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Thompson Square’s Son Helped Inspire Songs on ‘Masterpiece’

Thompson Square's first album in five years, Masterpiece, was inspired in part by their two-year-old son Cooper.

Thompson Square’s Son Helped Inspire Songs on ‘Masterpiece’
Thompson Square; Photo credit: Garrett Merchant

It has been five years since Thompson Square released an album and with Masterpiece, out now, the country duo continues where 2013’s Just Feels Good left off. Now the proud parents of a two-year-old son, Cooper, Keifer and Shawna Thompson have lived a lot of life since their last project and these experiences are woven throughout their 11-track independent release.

After departing from Stoney Creek Records, the label home for their first two albums, the couple found themselves navigating the music industry themselves. As they began penning and producing what would become their third project, they also welcomed their first child in early 2016, and he proved to be a major influence throughout Masterpiece.

“We wanted to be right there with our son every second for the first two years,” Keifer says, seated beside his wife of 19 years, Shawna, during a recent press day in Nashville. “I think it’s made us closer as a family. He spawned all kinds of inspiration for this record — having this peace inside that he brings to us. What really matters in life is him and us. The career obviously takes a backseat to him and our family, but just having that peace had spawned a lot of song ideas. We’ve had the ability to tell some stories that we’ve never been able to tell before.”

The album’s triumphant title track is about Cooper. “Masterpiece” kicks off the album and was written late in the songwriting process for Thompson Square’s third album. As Keifer explains, “Masterpiece” was a missing piece to the record and after he played it for Shawna, she suggested it become the album’s title.

The idea for the song came to Keifer one morning while lying in bed. He says he woke up with the song title in his head around 6 a.m. and wrote it down in his phone. He planned to return to the song later but he couldn’t get back to sleep.

“I got up and went out by the pool with my guitar and started thinking about what ‘Masterpiece’ was and what I wanted it to be,” Keifer recalls. “I think when song titles come to you they want to be something, and you have to figure out what that is. Most of the time you miss it, but sometimes you hit it. For me, a masterpiece is someone’s best work that you’ll never be able to top. I was thinking, ‘Well what is that for me?’ And without a breath it was Cooper. I can’t imagine anything getting any better than that. It started pouring out and I played it for Shawna when she got up a few hours later. I was recording it as I was playing it for her so I could have a work tape of it, and I looked up and she’s just completely silent, she’s got tears rolling down her face.”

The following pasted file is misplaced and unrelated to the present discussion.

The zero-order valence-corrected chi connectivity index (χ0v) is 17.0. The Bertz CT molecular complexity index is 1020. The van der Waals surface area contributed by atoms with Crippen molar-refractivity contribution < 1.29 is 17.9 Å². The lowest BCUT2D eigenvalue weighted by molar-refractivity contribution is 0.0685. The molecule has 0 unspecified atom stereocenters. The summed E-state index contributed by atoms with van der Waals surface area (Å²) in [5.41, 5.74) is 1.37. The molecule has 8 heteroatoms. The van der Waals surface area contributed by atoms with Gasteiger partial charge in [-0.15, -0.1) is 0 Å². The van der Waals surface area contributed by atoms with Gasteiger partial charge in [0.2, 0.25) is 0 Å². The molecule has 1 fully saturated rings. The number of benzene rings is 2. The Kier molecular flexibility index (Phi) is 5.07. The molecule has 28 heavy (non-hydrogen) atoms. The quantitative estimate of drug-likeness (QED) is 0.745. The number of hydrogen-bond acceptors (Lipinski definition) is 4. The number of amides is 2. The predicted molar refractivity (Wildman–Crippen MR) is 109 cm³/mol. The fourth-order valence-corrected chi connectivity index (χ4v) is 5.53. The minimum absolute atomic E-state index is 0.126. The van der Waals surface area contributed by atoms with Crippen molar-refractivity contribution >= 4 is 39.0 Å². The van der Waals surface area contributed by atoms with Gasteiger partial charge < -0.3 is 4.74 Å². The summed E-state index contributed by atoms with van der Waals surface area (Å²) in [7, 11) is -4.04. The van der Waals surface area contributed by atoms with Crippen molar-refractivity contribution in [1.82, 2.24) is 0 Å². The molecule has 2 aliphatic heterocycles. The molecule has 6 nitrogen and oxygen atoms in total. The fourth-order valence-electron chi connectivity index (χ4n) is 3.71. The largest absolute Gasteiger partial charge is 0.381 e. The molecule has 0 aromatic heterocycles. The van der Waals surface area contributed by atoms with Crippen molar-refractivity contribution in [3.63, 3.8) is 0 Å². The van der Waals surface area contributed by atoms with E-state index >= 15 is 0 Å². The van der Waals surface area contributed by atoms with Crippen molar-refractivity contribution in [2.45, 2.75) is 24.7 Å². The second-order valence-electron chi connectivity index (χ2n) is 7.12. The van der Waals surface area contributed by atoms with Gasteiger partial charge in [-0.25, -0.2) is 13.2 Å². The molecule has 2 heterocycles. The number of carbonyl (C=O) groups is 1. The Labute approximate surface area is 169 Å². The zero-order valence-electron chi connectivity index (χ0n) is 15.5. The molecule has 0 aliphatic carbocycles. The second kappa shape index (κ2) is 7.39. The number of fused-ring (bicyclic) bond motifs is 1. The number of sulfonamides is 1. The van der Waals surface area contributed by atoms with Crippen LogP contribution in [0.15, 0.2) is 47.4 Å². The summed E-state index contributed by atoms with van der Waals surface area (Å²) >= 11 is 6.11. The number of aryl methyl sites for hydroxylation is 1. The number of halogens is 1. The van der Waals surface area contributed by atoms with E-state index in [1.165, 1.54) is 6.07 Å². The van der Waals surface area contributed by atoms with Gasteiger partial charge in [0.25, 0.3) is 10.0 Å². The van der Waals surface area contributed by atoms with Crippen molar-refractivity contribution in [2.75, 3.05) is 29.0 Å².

“Masterpiece” is Shawna’s favorite song on the release and she says she had a vision of the album cover after she heard the song. Another personal track is album closer, “Breakers.” Thompson Square penned the song with Marti Dodson and Patrick Droney, and Keifer says the track serves as a “massive exclamation mark at the end of the record.” Dodson had the idea for the song following a bad breakup. During their writing session at Thompson Square’s home in Alabama, Dodson mentioned that you often hurt the ones you love the most.

“The backside of it came up: ‘Must be lucky, everybody must love me the most,'” Keifer recalls. “I was like, ‘Oh my God! This is it! We’re doing it right now, this is happening!’ And we sat down and knocked it out. She just came off of a really bad breakup; it’s that tragedy thing. Creative people love to live in misery because it’s very creative.”

While the heartfelt “Masterpiece” and “Breakers” serve as the album’s powerful anchors, Thompson Square also show their fun side on the tongue-in-cheek “Stupid Girls Stupid Boys” and the reggae-inspired “Good Day,” the latter of which was written while on a writers’ retreat in the Bahamas.

“We were staying at Compass Point in this bungalow, thatched roof thing. Waves were crashing in,” Shawna recalls writing “Good Day” with a smile. “We literally wrote how the day went down in that song, just being by the water. It makes you feel good. We love reggae. That’s always our go-to when we feel like we need a little pick-me-up. Turn [Bob] Marley on and let it go.”

Meanwhile, Shawna describes “Stupid Girls Stupid Boys” as a song that recalls the concept of Rascal Flatts’ “Bless the Broken Road,” where one appreciates the exes of the person they’re currently dating. “Shout out to the stupid girls, baby / Screw must have come loose kind of crazies / I don’t mean to be mean / But I don’t think they knew what they were losing,” Thompson Square sing on the chorus.

“It’s totally meant to be tongue-in-cheek ’cause you have to thank everybody for letting whoever you’re with go because you see something in them that they obviously couldn’t,” Keifer adds.

No one knows this more than the married couple, who recently celebrated their 19th wedding anniversary. When asked the secret to their longevity as a couple and as a duo, Keifer says it’s simple: he married his best friend.

“There’s only one person that I want to spend this much time with. I haven’t found anybody else in this world of ours that I would spend this much time with,” he admits. “I think the secret is just marry the right person. Our right is being together all the time. It fits, our two puzzle pieces fit.”

In addition to Masterpiece being Thompson Square’s first independent release, it will also be their first record available on vinyl. Masterpiece is available on June 1.